Starlink 19 deployment
A set of 60 Starlink satellites deploys from the upper stage of its Falcon 9 rocket to conclude a Feb. 15 launch. Credit: SpaceX webcast

WASHINGTON — SpaceX launched another set of Falcon 9 satellites Feb. 15, but suffered a rare failed landing of the rocket’s first stage during the mission.

The Falcon 9 lifted off from Space Launch Complex 40 at Cape Canaveral Space Force Station at 10:59 p.m. Eastern, after unfavorable weather conditions caused a one-day delay. The rocket released its payload of 60 Starlink satellites in orbit 65 minutes after liftoff.

The rocket’s first stage, however, did not land on a droneship in the Atlantic Ocean as planned. Video from the droneship around the time of landing showed a glow in the distance, suggesting a problem with the booster that either caused it to go off-course or to deliberately divert from the landing attempt. SpaceX did not immediately disclose what took place during the failed landing.

The failure broke a streak of 24 consecutive Falcon 9 launches with successful landings, either on droneships or on land. The last failure took place in March 2020, and was the second failure in three Falcon 9 launches. The March failure was caused by engine cleaning fluid that was trapped inside and interfered with a sensor, while the earlier failure was blamed on incorrect wind data.

The booster on this launch made its sixth flight. It first flew in December 2019 on a cargo Dragon mission, then was used for another cargo Dragon in March 2020. It subsequently launched a set of Starlink satellites, along with three SkySats for Planet, in June, followed by SAOCOM-1B in August and the NROL-108 mission for the National Reconnaissance Office in December.

The primary purpose of the mission, though, was a success, adding to the growing constellation of Starlink satellites. SpaceX is expanding its beta testing program, and now has more than 10,000 users in the United States, Canada and the United Kingdom, according to a Feb. 3 filing with the Federal Communications Commission.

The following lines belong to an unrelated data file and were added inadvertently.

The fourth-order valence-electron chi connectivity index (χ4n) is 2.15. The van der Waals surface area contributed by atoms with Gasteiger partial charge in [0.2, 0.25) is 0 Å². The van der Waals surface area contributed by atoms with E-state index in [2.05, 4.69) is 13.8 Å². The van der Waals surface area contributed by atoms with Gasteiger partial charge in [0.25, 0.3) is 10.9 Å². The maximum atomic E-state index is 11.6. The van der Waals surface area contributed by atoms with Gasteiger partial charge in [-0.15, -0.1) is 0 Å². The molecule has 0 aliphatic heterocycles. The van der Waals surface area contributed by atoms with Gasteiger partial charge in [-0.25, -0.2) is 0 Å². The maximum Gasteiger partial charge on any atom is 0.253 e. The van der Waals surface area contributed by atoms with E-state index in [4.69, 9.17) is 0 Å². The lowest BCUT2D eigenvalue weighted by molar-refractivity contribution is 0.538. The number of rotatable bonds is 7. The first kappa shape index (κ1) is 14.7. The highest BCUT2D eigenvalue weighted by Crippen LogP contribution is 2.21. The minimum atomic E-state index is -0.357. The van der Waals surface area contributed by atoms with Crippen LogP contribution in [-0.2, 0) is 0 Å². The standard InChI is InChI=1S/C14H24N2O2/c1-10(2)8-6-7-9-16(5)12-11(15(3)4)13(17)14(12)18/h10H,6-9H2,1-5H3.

SpaceX, though, is facing renewed opposition from some organizations regarding the nearly $885.5 million in FCC Rural Digital Opportunity Fund (RDOF) awards it won in December. In a recent white paper, the National Rural Electric Cooperative Association and National Rural Telecommunications Cooperative (NRTC) argued that the FCC should closely scrutinize SpaceX’s plans to provide broadband internet service via satellite. Those groups say bids by rural cooperatives for RDOF funding to provide broadband service were shut out by both SpaceX as well as fixed wireless networks.

“While delivering broadband service at the speeds promised by these applicants may appear to be viable, this service is currently in beta testing and commercially available on a limited basis in extremely limited areas, and questions remain,” the paper states. “Awarding bids to experimental and unproven LEO satellite service is a direct contradiction” to the rules of the RDOF program, it argued.

“I’m really struggling on the physics and economics” of satellite broadband, said Tim Bryan, chief executive of the NRTC, in a Feb. 4 call with reporters. He claimed there were “anecdotal reports” of people who signed up for Starlink beta but were having problems getting connections any faster than four megabits per second, but didn’t elaborate.

“Starlink’s performance is not theoretical or experimental,” SpaceX noted in its Feb. 3 FCC filing. The company said it had already demonstrated it could meet or exceed key performance tiers, including 100 megabits per second of data to customers and 20 megabits per second of data from them, as well latencies of 31 milliseconds or less.

Bryan said his group’s issue was how Starlink could scale up to serve larger numbers of customers. “My concern is mostly around the capacity not of one or two users, but what happens when you get to 20 or 30 or 40 or 50 thousand users,” he said.

“I have no doubt that the Starlink constellation could be successful in some areas, and in some cases, providing coverage over areas like the deep blue seas and those sorts of places,” he said. “I struggle to see how it’s going to reliably deliver 100-megabit service to the literally hundreds and thousands of customers in the census block groups that it bid for.”

Jeff Foust writes about space policy, commercial space, and related topics for SpaceNews. He earned a Ph.D. in planetary sciences from the Massachusetts Institute of Technology and a bachelor’s degree with honors in geophysics and planetary science...